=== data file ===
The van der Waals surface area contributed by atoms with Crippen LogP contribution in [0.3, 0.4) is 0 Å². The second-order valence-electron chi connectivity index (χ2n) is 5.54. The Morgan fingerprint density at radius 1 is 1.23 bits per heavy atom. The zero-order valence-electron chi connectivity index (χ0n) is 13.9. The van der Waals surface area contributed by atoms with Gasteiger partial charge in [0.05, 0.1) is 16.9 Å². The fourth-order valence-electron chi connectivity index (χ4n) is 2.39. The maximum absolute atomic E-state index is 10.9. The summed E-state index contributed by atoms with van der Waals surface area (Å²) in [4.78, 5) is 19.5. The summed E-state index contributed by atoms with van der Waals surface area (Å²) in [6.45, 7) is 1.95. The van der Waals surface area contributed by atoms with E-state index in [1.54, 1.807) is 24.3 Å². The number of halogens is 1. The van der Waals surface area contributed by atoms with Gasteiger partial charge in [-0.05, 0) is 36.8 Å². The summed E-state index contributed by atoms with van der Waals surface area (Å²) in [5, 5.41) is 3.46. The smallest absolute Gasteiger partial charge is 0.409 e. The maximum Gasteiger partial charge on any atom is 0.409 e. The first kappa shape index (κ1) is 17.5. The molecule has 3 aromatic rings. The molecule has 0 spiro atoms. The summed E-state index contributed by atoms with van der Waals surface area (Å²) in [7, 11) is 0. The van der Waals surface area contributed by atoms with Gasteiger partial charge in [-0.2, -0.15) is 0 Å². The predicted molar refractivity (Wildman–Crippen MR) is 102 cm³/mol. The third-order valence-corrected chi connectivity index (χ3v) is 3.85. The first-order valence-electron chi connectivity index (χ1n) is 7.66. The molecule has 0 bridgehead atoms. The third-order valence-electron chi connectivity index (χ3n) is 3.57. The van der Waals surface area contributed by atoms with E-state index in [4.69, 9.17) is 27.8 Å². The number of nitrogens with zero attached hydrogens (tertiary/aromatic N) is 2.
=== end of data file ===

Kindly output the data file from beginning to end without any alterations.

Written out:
The van der Waals surface area contributed by atoms with Crippen LogP contribution in [0.3, 0.4) is 0 Å². The second-order valence-electron chi connectivity index (χ2n) is 5.54. The Morgan fingerprint density at radius 1 is 1.23 bits per heavy atom. The zero-order valence-electron chi connectivity index (χ0n) is 13.9. The van der Waals surface area contributed by atoms with Gasteiger partial charge in [0.05, 0.1) is 16.9 Å². The fourth-order valence-electron chi connectivity index (χ4n) is 2.39. The maximum absolute atomic E-state index is 10.9. The summed E-state index contributed by atoms with van der Waals surface area (Å²) in [4.78, 5) is 19.5. The summed E-state index contributed by atoms with van der Waals surface area (Å²) in [6.45, 7) is 1.95. The van der Waals surface area contributed by atoms with E-state index in [1.54, 1.807) is 24.3 Å². The number of halogens is 1. The van der Waals surface area contributed by atoms with Gasteiger partial charge in [-0.05, 0) is 36.8 Å². The summed E-state index contributed by atoms with van der Waals surface area (Å²) in [5, 5.41) is 3.46. The smallest absolute Gasteiger partial charge is 0.409 e. The maximum Gasteiger partial charge on any atom is 0.409 e. The first kappa shape index (κ1) is 17.5. The molecule has 3 aromatic rings. The molecule has 0 spiro atoms. The summed E-state index contributed by atoms with van der Waals surface area (Å²) in [7, 11) is 0. The van der Waals surface area contributed by atoms with Gasteiger partial charge in [-0.2, -0.15) is 0 Å². The predicted molar refractivity (Wildman–Crippen MR) is 102 cm³/mol. The third-order valence-corrected chi connectivity index (χ3v) is 3.85. The first-order valence-electron chi connectivity index (χ1n) is 7.66. The molecule has 0 bridgehead atoms. The third-order valence-electron chi connectivity index (χ3n) is 3.57. The van der Waals surface area contributed by atoms with E-state index in [4.69, 9.17) is 27.8 Å². The number of nitrogens with zero attached hydrogens (tertiary/aromatic N) is 2.